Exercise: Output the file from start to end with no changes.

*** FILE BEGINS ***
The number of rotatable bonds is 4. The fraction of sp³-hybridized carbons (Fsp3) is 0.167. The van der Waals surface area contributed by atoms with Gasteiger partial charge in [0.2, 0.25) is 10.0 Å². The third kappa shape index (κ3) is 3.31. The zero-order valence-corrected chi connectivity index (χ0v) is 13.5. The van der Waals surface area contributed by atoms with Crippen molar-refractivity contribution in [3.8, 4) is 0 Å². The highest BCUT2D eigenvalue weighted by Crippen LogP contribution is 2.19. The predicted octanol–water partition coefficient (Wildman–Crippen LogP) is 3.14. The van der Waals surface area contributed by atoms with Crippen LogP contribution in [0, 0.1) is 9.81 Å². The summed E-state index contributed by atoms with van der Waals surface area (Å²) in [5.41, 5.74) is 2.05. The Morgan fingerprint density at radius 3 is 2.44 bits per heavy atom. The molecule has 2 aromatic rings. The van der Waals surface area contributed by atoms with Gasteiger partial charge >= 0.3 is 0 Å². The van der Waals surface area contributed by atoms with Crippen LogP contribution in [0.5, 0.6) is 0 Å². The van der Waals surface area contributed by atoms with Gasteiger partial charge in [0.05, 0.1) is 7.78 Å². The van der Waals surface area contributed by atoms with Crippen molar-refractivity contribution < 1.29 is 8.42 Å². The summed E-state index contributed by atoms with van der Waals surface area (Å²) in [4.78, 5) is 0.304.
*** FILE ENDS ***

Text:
The number of rotatable bonds is 4. The fraction of sp³-hybridized carbons (Fsp3) is 0.167. The van der Waals surface area contributed by atoms with Gasteiger partial charge in [0.2, 0.25) is 10.0 Å². The third kappa shape index (κ3) is 3.31. The zero-order valence-corrected chi connectivity index (χ0v) is 13.5. The van der Waals surface area contributed by atoms with Crippen molar-refractivity contribution in [3.8, 4) is 0 Å². The highest BCUT2D eigenvalue weighted by Crippen LogP contribution is 2.19. The predicted octanol–water partition coefficient (Wildman–Crippen LogP) is 3.14. The van der Waals surface area contributed by atoms with Crippen LogP contribution in [0, 0.1) is 9.81 Å². The summed E-state index contributed by atoms with van der Waals surface area (Å²) in [5.41, 5.74) is 2.05. The Morgan fingerprint density at radius 3 is 2.44 bits per heavy atom. The molecule has 2 aromatic rings. The van der Waals surface area contributed by atoms with Gasteiger partial charge >= 0.3 is 0 Å². The van der Waals surface area contributed by atoms with Crippen LogP contribution in [0.5, 0.6) is 0 Å². The van der Waals surface area contributed by atoms with Gasteiger partial charge in [0.05, 0.1) is 7.78 Å². The van der Waals surface area contributed by atoms with Crippen molar-refractivity contribution < 1.29 is 8.42 Å². The summed E-state index contributed by atoms with van der Waals surface area (Å²) in [4.78, 5) is 0.304.